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Injury ends the race career of The Everest winner Yes Yes Yes

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“A return to racing would require a minimum nine to 12 month program to return to race fitness, however the tendon will always be at risk of further injury but also has the potential to cause an injury to the opposite leg if he was to over compensate his weight as can be common in humans but in particular with horses.”

Waller was sure Yes Yes Yes would have been ahead of him.

“Upon his return as an autumn three-year-old, I was in awe of the development he had made and have no doubt, despite his already amazing feats that the best would have been ahead of him.

“He is a very special colt and I have been fortunate to train some great horses but it has been a privilege to train a colt that boasts the qualities he has, coupling physical prowess and mental aptitude beyond his years giving a glimpse sample of how good this horse is.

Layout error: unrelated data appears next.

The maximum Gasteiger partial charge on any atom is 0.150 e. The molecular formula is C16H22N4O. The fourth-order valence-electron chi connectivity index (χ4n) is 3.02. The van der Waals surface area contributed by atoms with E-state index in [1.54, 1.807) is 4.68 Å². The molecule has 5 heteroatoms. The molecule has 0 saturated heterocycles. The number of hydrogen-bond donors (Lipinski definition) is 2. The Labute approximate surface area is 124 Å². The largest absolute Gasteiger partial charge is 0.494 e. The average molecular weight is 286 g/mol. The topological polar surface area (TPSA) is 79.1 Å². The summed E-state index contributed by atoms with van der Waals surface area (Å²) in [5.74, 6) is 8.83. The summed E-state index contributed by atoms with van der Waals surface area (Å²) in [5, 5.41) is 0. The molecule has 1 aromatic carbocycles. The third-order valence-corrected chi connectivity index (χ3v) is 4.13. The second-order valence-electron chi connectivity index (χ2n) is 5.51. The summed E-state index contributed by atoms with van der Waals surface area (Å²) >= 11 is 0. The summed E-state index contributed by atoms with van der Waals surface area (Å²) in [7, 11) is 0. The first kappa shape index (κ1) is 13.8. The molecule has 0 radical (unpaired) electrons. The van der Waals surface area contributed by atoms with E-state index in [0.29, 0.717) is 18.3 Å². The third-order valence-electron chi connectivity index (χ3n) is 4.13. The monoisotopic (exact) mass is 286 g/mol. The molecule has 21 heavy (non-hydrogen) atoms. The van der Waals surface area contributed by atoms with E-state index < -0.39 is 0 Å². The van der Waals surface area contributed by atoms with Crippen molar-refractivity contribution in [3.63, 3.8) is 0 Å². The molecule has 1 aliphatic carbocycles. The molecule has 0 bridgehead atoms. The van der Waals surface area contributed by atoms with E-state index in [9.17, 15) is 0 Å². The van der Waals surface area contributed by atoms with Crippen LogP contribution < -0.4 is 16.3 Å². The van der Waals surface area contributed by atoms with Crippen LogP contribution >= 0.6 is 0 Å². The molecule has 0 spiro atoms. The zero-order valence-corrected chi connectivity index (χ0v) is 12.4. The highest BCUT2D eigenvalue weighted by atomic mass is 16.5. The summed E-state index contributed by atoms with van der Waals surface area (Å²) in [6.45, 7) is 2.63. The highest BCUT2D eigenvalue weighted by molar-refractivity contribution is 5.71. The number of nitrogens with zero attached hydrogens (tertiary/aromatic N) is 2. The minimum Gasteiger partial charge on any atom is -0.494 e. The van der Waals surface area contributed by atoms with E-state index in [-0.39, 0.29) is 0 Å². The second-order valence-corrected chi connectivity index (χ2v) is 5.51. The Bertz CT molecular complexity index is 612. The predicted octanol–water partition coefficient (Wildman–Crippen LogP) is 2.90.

“It has been a brief but amazing ride with a wonderful colt and I am sure [he] will make a great stallion in the future given the talent and ability hue possesses as a racehorse.”

Champion jockey Glenn Boss said Yes Yes Yes was “something pretty special”.

“I unfortunately only got to ride him twice and one was in a gallop,” Boss told RSN radio.

“He just made my skin feel on fire, he gave me tingles. When you get on [a good one], you get a feel and you know what you’re on and after that gallop I knew I was on something pretty special.

“I was froffing about what might have been ahead of us in the autumn because he was that fast, he was going to take on the world.”

The three-year-old son of Rubick had eight starts for four wins and three seconds, picking up more than $7 million in prizemoney courtesy of his rich Everest win, a 1200-metre victory run in track record time at Randwick.

The star colt bred by Kitchwin Hills also won the group 2 Todman Stakes. He was runner-up in the Golden Rose and finished midfield in the Golden Slipper in his only starts at the highest level.

Yes Yes Yes will stand at Coolmore stud at Jerry Plains in the Hunter Valley, after the global racing giant bought a controlling interest in him before last year’s Golden Slipper.

His service fee is likely to be announced by Coolmore Stud during the Inglis Easter Sale in April.

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